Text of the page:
After back-to-back mediocre seasons, the Pittsburgh Riverhounds are shaking things up for 2018 | Pittsburgh City Paper

After back-to-back mediocre seasons, the Pittsburgh Riverhounds are shaking things up for 2018

“Anytime you can bring in a coach who has won championships at this level, it is a good thing.”

Pittsburgh Riverhounds captain Kevin Kerr (right) - PHOTO COURTESY OF CHRIS COWGER
Photo courtesy of Chris Cowger
Pittsburgh Riverhounds captain Kevin Kerr (right)

Don’t expect to see the same Pittsburgh Riverhounds come 2018. Pittsburgh’s professional soccer team is undergoing some pretty dramatic changes this offseason, including a new head coach, the loss of the team’s leading scorer, and adding 2,000 seats in a stadium expansion.

This is good news for those who follow soccer in Pittsburgh closely, as the Riverhounds have seen better days. Last year, the team missed the United Soccer League playoffs for the second straight year, and the offseason lacked drama. 

That’s not the case with this offseason. There have already been several exciting moments, with more on the horizon. Head coach Dave Brandt was let go after more than a year with the Hounds. Riverhounds General Manager Kevin Johnston says the decision to release Brandt wasn’t personal; Brandt simply did not have the proper licensing to qualify as a USL Division 2 coach. 

“Dave was not A-licensed, and so we had to make the change,” says Johnston. “We like Dave and I think Dave can be a great coach.”

In January, U.S. Soccer promoted the USL, which includes the Riverhounds, to Division 2 status. (USL was previously in Division 3.) But the change meant the Hounds needed an A-licensed coach, and they also needed to expand the seating at Highmark Stadium, near South Side’s Station Square. 

Luckily for the Riverhounds, the Rochester Rhinos had some financial trouble and are currently on hiatus from the USL. This meant Rochester’s coach, Bob Lilley, needed a job, and the Riverhounds were happy to oblige. 

Lilley won a USL championship with Rochester in 2015, and during two separate stints as head coach there, the Rhinos were extremely successful. “This is huge; he has never missed the playoffs,” says Johnston. “He is a proven winner, and we hope that he continues that with the Riverhounds.”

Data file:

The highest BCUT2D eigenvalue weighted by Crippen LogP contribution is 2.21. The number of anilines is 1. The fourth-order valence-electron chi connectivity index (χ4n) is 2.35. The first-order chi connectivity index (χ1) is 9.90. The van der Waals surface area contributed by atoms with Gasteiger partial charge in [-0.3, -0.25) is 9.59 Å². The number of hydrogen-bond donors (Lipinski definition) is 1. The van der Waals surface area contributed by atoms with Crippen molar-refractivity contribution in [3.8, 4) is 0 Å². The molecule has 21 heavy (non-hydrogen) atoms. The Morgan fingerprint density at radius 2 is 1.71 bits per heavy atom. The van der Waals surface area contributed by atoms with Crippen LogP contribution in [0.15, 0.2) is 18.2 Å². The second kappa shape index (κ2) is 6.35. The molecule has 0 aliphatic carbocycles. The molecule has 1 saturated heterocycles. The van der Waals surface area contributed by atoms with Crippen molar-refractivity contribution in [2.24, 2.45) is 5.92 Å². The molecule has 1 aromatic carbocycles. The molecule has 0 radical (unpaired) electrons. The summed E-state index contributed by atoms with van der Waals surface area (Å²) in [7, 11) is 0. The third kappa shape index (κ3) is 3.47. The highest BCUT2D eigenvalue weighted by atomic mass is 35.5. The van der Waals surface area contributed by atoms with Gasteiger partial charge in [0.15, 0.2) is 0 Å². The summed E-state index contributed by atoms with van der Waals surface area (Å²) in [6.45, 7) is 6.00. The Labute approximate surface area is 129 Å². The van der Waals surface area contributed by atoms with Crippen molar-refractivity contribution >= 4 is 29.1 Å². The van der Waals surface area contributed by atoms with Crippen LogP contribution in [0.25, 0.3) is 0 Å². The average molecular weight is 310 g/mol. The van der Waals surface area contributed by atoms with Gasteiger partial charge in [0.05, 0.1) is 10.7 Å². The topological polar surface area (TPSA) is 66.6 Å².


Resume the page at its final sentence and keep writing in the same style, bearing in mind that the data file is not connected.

In addition to bringing a pedigree of winning to Pittsburgh, says local soccer writer John Krysinsky, Lilley will likely contribute his own flair to the offseason process of filling in the team’s roster. 

“Anytime you can bring in a coach who has won championships at this level, it is a good thing,” says Krysinsky. “[Lilley] just knows how to get things done. I spent an hour-and-a-half just talking shop with him; he has a plan and he really knows what he is doing.”

The Riverhounds’ star player, Corey Hertzog, signed with St. Louis this year, but Krysinsky notes the return of team captain Kevin Kerr and the re-signing of forward Romeo Parkes as bright spots. Also, there are plenty of roster changes still to come, as many spots remain open. 

“Expect a signings-filled offseason,” says Krysinsky.

Krysinsky says the 2018 Riverhounds will be focused on defense first and foremost. It’s this area where Krysinsky expects Lilley and Johnston to be creative in signing defensive-minded players. Krysinsky is optimistic about the Riverhounds’ future because of the team’s strong youth-development affiliations. 

K.C. McElroy writes about soccer in the Pittsburgh region for his Golden Triangle Soccer Weekly newsletter. He hopes the offseason excitement will translate into more fans enjoying professional soccer in the Steel City. 

“The fans’ devotion would go a long [way] to improving the team,” says McElroy. “People love soccer, and fans that love soccer need to support the team.”

McElroy too is optimistic about the Riverhounds’ chances next season, and expects the team to “get back into the playoffs.” He also thinks the expansion of Highmark Stadium will make watching games more exciting.

Johnston is also hopeful the changes to Highmark will bring more fans to games and events. However, he acknowledges that in the Pittsburgh sports world, just showing up is not enough to keep spectators satisfied. 

“Pittsburgh is a winning city. If we do that, then I think we are going to be OK,” says Johnston. 

The Riverhounds’ season kicks off in March. Fans can stay informed on the latest team analysis and news by reading Krysinsky’s blog, Pittsburgh Soccer Report, at, and can sign up for McElroy’s newsletter at